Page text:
Posted by: doug308 | October 6, 2009

Does Size Matter?

huge_63_315252Does size matter? Well, when it comes to nuclear reactors for power generation it sometimes may actually be better to have a little one. 

As anyone who has read something about the nuclear Navy knows, smaller reactors have been in operation for decades on submarines, aircraft carriers and other surface ships. And a number of smaller reactors operating for research purposes have been on line at various locations around the world for just as a long. However, if companies like Hyperion Power Generation www.hyperionpowergeneration.com and my friends at Babcock & Wilcox www.babcock.com  have their way smaller, modular reactors may very soon be running small cities and large factories around the globe, especially in the third world. And while the makers of the giant economy sized reactors may not, agree, in a lot of places these smaller reactors make a whole lot of sense and for a lot of reasons.

Big nuclear power plants are meant to be a part of a massive power grid serving hundreds of thousands if not millions of people. And if we’re talking about someplace like the Upper Midwest with dozens of huge factories (yes, some of them are still running) or the NYC metro then of course those sorts of power plants are the way to go. Even with their hefty price tags and long construction times.  But what if you live in a city of 100,000 in Central Asia or the Amazon Basin? Up to now you either had to string wires from who knows where, or you would have to build some sort of fossil power plant and hope you had a fuel source near by to keep the transportation costs down and the price per kilo watt hour low enough to afford to have it. Even then, if a bridge gets washed out and the trains or trucks can’t get through or a pipeline breaks you have a problem. Well, now these places have another option in the form of a small nuclear reactor or series of small reactors that could be hauled in on trucks or trains rather than built on site and be ready to go in weeks and months instead of years and decades. In fact Hyperion’s unit is only about six feet tall and can just be buried in the ground and uses less space than decent sized strip mall while still producing 25 MW of electric power.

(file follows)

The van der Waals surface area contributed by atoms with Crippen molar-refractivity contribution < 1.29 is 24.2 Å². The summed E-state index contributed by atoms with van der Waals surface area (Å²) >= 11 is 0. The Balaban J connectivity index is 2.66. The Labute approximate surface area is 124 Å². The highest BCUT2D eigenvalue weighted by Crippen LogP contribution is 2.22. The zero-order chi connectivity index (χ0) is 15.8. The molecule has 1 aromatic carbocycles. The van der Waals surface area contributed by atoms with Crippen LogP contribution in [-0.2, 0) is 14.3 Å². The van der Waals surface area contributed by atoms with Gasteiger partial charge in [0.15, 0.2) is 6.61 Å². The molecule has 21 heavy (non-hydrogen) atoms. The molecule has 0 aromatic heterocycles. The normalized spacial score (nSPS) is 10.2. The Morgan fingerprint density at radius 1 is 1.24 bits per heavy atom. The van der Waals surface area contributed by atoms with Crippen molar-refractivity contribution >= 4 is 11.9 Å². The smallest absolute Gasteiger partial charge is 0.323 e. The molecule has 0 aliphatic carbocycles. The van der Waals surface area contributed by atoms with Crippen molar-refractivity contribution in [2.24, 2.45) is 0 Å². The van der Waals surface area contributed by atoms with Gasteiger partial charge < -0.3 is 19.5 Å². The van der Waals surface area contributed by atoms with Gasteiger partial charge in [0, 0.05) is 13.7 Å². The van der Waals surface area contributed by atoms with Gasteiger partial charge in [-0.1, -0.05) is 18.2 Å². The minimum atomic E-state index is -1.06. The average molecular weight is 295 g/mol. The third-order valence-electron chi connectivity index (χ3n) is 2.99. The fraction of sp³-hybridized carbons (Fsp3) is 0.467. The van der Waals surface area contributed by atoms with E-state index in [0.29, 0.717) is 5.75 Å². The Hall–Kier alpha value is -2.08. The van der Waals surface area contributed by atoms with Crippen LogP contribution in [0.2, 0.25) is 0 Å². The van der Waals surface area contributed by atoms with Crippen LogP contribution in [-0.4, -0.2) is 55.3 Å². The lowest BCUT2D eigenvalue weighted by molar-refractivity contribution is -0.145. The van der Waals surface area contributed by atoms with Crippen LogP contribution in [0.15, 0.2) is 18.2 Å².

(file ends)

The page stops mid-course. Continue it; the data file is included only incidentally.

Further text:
Obviously these sorts of reactors will cost a lot less to purchase and operate. But another advantage is that these smaller reactors come with the benefit of safety in the form of a less complex system, thus fewer things to go wrong and a smaller facility to watch over making security an easier task to cope with.

Think of the advantages of such a system. Places that now are losing their populations to larger cities where they can find work thus making big cities more crowded, more polluted and more expensive, can have the means to attract industry and keep their community from dying. Places that now run on gas powered generators can have a consistent and reliable source of power for things like hospitals, water pumping stations and waste water treatment plants. Even in more developed areas such reactors might prove to be very useful backups to on a local level.

So, the next time the topic of size comes up remember that a big hammer is not the right tool for a little nail.

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